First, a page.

Facebook Jealousy

 Question:    “My husband is jealous of an old boyfriend who has found me through my Facebook network. I have reconnected with a lot of high school friends and am now planning a high school reunion for the summer. He is adamant about closing down my Facebook page. I have done nothing wrong. I have never been able to attend a reunion with my classmates due to our relocation years ago. Is it wrong of me to persist with my plans?”

Answer:    Hats off to your husband for being vigilant. I applaud you both for having a no-secret-password policy in your home. It is the mark of a strong marriage. I have every reason to believe you want it to remain as such.

Your husband’s jealousy speaks of his love for you. Unless he has displayed some controlling behavior, undue anger, or overt jealousy in the past, I wouldn’t be too hard over his reaction regarding this. Many marriage breakups occur over the most innocent and random encounters. Now, take a deep breath, open your mind, strap in your heart for compromise, and know that everything will be all right. The reunion should be a way for the two of you to work through this if you both manage to remove self from the scenario and think about pleasing one another. 

  • Talk about the tenor of your marriage thus far. Has it been based on complete trust? If it has, tenderly remind him of that. Reassure him there is no other person who could take his place. He needs to hear that. Often.
  • Let him know this is why you have shared passwords so that you both can be held accountable for your actions. Now that you realize he may feel a bit insecure about your revisiting the past, respect that about him. It is never a good idea in marriage to cause a spouse reason to feel uneasy about a situation involving his/her spouse and another party.
  • Put yourself in his place. If it was his reunion, his old girlfriend making contact, his planning, would you be feeling the same way? Perhaps, and perhaps not. But, try to understand from his perspective how he feels.
  • I trust you are including him in the plans to go to the reunion. Many spouses decide they’d rather stay home. After all, unless you’re of the same graduating school, and even class, the spouse has little in common with old schoolmates. However, he should get to choose whether to stay or go. Encourage him to accompany you to the reunion. Let him know you want him to go. Make plans for the two of you to have special times together apart from the time of the reunion. This might entice him to be a bit more eager about going should he be reluctant.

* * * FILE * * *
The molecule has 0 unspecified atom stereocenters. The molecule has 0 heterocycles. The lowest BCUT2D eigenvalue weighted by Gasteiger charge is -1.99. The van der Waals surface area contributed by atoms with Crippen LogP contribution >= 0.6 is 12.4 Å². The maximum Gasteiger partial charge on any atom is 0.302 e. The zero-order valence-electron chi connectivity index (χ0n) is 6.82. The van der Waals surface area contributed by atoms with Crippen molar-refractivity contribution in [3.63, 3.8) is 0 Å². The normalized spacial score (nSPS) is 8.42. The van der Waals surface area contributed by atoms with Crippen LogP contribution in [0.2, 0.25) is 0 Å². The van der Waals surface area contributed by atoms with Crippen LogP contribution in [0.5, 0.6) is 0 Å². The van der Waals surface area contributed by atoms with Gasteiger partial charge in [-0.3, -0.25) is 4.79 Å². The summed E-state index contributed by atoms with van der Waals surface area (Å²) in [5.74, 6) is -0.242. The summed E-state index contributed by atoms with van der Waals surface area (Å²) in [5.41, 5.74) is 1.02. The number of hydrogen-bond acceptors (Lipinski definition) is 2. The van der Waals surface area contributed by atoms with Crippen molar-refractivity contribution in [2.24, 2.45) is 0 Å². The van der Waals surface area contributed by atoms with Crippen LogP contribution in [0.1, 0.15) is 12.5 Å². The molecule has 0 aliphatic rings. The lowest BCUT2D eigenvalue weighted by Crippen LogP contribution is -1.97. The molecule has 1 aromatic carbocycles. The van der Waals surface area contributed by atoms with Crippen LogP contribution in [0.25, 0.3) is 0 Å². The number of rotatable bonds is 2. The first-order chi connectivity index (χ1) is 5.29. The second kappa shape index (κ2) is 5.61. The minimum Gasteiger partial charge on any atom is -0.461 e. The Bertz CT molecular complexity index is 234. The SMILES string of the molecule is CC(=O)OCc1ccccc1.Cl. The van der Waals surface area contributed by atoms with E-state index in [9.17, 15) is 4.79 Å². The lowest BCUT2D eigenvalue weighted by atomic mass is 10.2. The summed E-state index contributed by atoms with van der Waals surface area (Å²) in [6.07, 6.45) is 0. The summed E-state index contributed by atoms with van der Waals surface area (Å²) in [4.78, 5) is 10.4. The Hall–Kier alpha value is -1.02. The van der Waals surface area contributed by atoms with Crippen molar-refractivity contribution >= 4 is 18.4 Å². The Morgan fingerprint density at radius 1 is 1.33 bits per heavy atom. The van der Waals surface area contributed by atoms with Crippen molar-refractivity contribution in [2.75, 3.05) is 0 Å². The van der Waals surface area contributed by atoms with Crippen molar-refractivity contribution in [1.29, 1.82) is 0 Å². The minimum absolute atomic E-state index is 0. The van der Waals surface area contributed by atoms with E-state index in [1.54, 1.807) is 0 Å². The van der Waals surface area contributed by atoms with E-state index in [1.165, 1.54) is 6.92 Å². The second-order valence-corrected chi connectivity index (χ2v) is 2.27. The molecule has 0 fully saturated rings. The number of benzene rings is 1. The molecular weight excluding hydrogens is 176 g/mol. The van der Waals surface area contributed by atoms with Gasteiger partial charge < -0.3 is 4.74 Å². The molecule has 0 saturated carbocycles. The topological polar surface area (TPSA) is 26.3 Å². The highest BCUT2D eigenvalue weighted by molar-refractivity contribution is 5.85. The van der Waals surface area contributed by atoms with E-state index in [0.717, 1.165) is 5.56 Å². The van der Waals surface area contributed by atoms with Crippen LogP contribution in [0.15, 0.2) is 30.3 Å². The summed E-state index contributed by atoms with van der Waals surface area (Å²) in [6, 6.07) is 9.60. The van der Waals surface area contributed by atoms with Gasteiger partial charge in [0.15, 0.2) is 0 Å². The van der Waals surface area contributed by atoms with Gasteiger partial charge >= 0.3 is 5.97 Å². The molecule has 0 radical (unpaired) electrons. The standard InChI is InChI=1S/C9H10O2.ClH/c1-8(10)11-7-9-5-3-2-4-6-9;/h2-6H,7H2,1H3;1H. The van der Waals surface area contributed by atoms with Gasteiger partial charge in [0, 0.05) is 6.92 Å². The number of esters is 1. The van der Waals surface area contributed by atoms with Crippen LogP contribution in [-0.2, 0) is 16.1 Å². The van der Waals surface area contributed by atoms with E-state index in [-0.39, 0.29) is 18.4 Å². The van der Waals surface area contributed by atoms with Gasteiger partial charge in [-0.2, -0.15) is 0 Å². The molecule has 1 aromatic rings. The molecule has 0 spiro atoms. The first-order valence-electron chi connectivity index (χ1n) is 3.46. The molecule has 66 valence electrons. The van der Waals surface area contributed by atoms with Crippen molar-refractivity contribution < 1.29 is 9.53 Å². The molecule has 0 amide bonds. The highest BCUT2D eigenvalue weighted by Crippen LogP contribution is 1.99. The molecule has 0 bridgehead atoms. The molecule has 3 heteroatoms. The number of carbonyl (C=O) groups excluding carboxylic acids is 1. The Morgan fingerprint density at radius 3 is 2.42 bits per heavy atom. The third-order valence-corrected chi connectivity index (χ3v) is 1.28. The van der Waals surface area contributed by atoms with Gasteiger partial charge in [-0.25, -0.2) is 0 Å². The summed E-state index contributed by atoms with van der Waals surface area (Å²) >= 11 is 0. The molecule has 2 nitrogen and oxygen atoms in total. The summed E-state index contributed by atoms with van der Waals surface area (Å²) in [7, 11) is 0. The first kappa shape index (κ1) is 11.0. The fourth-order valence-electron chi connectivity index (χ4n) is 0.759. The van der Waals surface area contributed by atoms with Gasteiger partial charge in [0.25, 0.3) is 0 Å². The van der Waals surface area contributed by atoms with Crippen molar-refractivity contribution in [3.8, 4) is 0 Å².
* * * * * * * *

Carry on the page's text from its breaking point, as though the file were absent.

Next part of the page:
• If he chooses to stay home … the plot thickens. I see no reason why you should miss your class reunion. It is a thrilling time to visit friends and classmates you haven’t seen for years. Let him know as kindly, tenderly, and lovingly as you can that while you would never do anything to disrespect him or intentionally hurt him, you have looked forward to this opportunity for many years. You supported him in his career with the relocation, and have been proud to be his wife all these years. Tell him how much it hurts you that he mistrusts you, if indeed that is how it feels to you. Reassure him how important your marriage is, that you love him deeply, and you need him to support your decision to go – with or without him.

Hopefully, he will realize there is no reason for the jealousy. If there has been no misconduct on your part, he has no ground on which to stand. Some honest, tender reassurance should go a long way, given there is no past history to warrant suspicion and he is a man who loves with an abundance of trust.

As for closing out your Facebook page, this is something you will have to reconcile between the two of you. Perhaps agreeing to close it down after the reunion might be an alternative. Invite him to sit with you while you plan with your classmates on FB. I understand how socially fulfilling this online network has become for many people. However, you will need to discern which is more important: your social outlet with friends or your marriage.

I have found when people invest the time spent on social networking and shift it to their spouse/family, their need for online connections wanes. At day’s end, it’s a better investment.

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